* The following review is based on the 2004 release and not the recent upgraded, improved version A dozen years after her Hollywood debut in The Diary of Anne Frank (1959), Millie Perkins starred in this low budget psychological thriller written by her then-husband, screenwriter Robert Thom and directed by Matt Cimber, the last husband of Jayne Mansfield. In The Witch Who Came from the Sea, the dark-eyed actress plays a woman bearing the trauma of incest/childhood sexual abuse into a lonely and progressively unsettled middle age. Waiting tables at a Santa Monica dive bar while helping to raise her unmarried sister's young boys, Molly has settled into a comfortable, booze-fueled relationship with grizzled publican Long John (The Birds' Lonny Chapman) but indulges in perverse sexual fantasies that take on an increasingly violent bent. When Molly fantasizes about a threesome with two football players, the morning papers carry the grisly headline of the castration murders of two NFL superstars. As a police investigation (led by George "Buck" Flower) brings detectives too close to home, Molly freaks out at a Malibu house party, breaking the hand of a sexist film actor (Combat's Rick Jason) when he gets too rough and catching the eye of a handsome commercial actor (Stafford Morgan) appearing in sexy TV ads for a close-shaving new razor. "Everybody's a little crazy sometimes," Molly confesses to her young nephews – a line that evokes the Norman Bates philosophy "We all go a little mad sometimes." In fact, The Witch Who Came from the Sea seems like a female answer to Psycho (1960) tailored to reflect the humiliations faced by women in a culture where their dissatisfaction is considered a failing to be treated pharmaceutically and their sexuality a spoil to be won or taken outright. While Witch certainly stamps the familiar repressed-female-goes-nutzoid terra of Roman Polanski's Repulsion) (1965), Armando Crispino's Autopsy (Macchie solare, 1975), S.F. Brownrigg's Keep My Grave Open (1976) and Herb Freed's Haunts (1977), the film has a few more things going for it – particularly its complex but not unsympathetic protagonist. Called, alternatively, a "loony bitch" and a "goddamned American saint," Molly is lost somewhere in between but is more complex and sympathetic than the pop-eyed basket case that was Catherine Deneuve's murderous manicurist a decade earlier. Robert Thom borrowed elements from Perkins' personal life (her father really was a ship captain) while working in (and exaggerating for dramatic effect) an incest angle informed by a taboo relationship in his own family history. The presence of child actors (including George "Buck" Flower's daughter Verkina) in scenes involving both inappropriate sexuality and parental substance abuse may strike some as crassly exploitative but these moments feel discomfittingly true and painted from a very pained memory. Not as broadly satiric as the writer's work on Wild in the Streets (1968) or Deathrace 2000 (1975), Robert Thom's script nonetheless nails Hollywood's predilection for style over substance with a cleverly written scene in which Molly baldly declares her interest in the studly commercial actor as his eye candy girlfriend (B-movie queen Roberta Collins), unaccustomed to candor from another woman, bursts into a fit of uneasy laughter. It's a witheringly knowing moment in an otherwise interesting but ultimately uneven and unfocused film. Essentially ignored in the United States, The Witch Who Came from the Sea was one of the infamous "video nasties" banned in the United Kingdom after the passing of the censorious Video Recording Acts of 1984. (It would not be released uncut in England until 2006!) Although the uncut film boasts some macabre setpieces (not the least of which is a castration capped with an ejaculatory arterial flow), the production was gorier still before being cut down for an R rating at the behest of the MPAA in 1975. Long unseen but for a wretched center-framed standard ratio video cassette on the Unicorn label, The Witch Who Came from the Sea has been given the special edition treatment by the niche DVD label Subversive Cinema. Subversive has restored the film to cinematographer Dean Cundey's original anamorphic widescreen aspect ratio of 2.35:1, making the presentation a must-see for anyone who previously judged the film's merits on the basis of the old Unicorn tape. Image grain is appreciable – not surprising for a low budget production of this vintage – but colors and contrasts are strong. The 2.0 Dolby Digital mono soundtrack is clear and noise-free but also limited by the film's meager technical origins. To have information where none has been offered previously is always a happy thing and for that reason the audio commentary accompanying Subversive Cinema's DVD of The Witch Who Came from the Sea is worth listening to. Director Matt Cimber is joined by leading lady Millie Perkins and DP Dean Cundey for a very informal talk-along. Unfortunately, the poorly-recorded track offers about 20 minutes of useful information buried inside the film's 83 minute run, making the experience, end-to-end, less than satisfying. Perkins is an effervescent delight while Cimber is too much of a hyperbolist to be a good historian and Dean Cundey is so laid back as to be soporific. (That being said, Cundy's comments are the most valuable.) A moderator would have helped energize this commentary immeasurably and could also have filled in the many blanks in everyone's memory (no one can remember Roberta Collins' name – unforgivable!). The featurette "A Maiden's Voyage: Remembering The Witch Who Came from the Sea (36m 7s) reunites Perkins, Cimber and Cundey; while it's great to see these people in thirty-years-later mode, the piece is overlong and recycles too many stories heard in the audio commentary. (Cundey's reminiscence about studying Dario Argento's Suspiria prior to shooting John Carpenter's Halloween should have been left on the cutting room floor.) Talent bios round out the supplements, along with previews of other titles in the Subversive Cinema catalogue. Curiously, a trailer for Witch created by Subversive Cinema is presented standard frame (1.33:1) rather than being letterboxed at the feature's widescreen OAR. On the DVD case, George "Buck" Flower's name is spelled incorrectly – unforgivable! For more information about The Witch Who Came From the Sea, visit Subversive Cinema. To order The Witch Who Came From the Sea, go to TCM Shopping. by Richard Harland Smith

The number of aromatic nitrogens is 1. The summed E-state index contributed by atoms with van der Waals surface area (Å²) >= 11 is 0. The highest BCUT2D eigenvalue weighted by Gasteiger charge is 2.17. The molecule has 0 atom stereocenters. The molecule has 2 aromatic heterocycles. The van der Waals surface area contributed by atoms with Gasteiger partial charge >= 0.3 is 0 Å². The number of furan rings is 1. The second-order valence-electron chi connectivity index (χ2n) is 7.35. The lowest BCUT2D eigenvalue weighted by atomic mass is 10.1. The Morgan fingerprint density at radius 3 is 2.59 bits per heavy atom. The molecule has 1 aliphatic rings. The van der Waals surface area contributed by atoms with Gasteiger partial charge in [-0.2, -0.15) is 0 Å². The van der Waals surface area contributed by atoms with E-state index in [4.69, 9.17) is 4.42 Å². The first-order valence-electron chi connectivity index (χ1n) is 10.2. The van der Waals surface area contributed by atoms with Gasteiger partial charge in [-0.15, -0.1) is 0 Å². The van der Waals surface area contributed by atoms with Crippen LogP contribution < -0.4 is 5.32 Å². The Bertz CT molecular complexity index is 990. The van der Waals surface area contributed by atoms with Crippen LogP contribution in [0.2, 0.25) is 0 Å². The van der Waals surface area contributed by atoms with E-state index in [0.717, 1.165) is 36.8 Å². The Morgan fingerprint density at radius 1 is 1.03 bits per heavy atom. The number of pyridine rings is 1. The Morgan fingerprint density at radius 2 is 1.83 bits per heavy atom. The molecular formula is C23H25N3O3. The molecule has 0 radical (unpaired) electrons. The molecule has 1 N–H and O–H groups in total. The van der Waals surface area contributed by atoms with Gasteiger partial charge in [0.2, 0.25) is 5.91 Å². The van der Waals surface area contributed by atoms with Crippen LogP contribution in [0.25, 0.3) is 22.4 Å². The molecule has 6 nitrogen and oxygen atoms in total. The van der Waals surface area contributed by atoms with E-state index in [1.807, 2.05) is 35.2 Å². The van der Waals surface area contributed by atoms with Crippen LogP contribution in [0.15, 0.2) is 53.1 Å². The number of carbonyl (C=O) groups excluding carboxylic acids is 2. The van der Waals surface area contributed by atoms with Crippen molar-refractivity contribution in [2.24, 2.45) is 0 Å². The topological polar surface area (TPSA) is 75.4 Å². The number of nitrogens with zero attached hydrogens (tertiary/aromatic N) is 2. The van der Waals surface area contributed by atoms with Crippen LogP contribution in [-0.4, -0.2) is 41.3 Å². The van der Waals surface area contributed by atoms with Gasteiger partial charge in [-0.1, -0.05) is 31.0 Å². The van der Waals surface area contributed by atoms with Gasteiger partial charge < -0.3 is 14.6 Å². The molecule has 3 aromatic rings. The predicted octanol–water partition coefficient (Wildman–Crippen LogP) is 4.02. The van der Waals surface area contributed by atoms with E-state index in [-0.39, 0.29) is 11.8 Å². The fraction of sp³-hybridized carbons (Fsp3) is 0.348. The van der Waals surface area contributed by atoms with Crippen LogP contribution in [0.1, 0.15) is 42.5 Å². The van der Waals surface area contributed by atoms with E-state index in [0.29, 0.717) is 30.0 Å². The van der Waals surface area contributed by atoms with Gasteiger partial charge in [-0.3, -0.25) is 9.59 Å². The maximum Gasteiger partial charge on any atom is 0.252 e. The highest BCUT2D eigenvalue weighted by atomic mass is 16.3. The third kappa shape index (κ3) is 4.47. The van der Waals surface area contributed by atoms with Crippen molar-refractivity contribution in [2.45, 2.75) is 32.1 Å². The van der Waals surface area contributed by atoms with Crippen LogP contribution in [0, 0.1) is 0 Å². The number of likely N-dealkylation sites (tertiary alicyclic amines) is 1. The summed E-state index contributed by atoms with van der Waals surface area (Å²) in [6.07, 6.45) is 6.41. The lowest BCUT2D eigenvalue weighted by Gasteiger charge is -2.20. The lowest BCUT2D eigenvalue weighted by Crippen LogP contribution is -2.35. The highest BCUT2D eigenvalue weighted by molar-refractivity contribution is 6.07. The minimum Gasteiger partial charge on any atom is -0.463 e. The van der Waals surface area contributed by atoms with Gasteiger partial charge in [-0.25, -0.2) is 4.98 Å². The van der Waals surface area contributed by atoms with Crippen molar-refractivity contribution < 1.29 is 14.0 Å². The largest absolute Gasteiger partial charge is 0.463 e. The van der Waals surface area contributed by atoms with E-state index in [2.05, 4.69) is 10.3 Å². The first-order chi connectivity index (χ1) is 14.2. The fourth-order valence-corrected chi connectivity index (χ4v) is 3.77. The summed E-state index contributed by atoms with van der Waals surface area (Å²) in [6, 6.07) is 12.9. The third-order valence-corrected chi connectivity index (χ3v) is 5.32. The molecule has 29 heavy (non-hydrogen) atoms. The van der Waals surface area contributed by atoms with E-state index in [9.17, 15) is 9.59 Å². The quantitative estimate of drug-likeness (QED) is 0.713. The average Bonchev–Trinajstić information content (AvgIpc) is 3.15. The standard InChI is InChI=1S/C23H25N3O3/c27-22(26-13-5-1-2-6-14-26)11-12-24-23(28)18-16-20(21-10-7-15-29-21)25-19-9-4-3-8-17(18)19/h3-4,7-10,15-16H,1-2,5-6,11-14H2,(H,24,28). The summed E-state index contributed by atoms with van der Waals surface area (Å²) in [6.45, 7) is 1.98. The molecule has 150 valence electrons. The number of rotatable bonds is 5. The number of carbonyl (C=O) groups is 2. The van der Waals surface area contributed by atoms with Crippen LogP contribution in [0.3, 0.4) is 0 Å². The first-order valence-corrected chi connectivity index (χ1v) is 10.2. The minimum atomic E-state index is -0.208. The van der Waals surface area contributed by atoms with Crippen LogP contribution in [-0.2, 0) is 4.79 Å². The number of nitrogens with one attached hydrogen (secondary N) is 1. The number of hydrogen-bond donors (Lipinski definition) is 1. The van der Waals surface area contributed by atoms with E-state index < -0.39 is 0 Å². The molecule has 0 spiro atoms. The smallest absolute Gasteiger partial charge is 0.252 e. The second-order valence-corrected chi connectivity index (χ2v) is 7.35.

Quotes

Trivia

Miscellaneous Notes

Released in United States 1976

Todd-AO

Released in United States 1976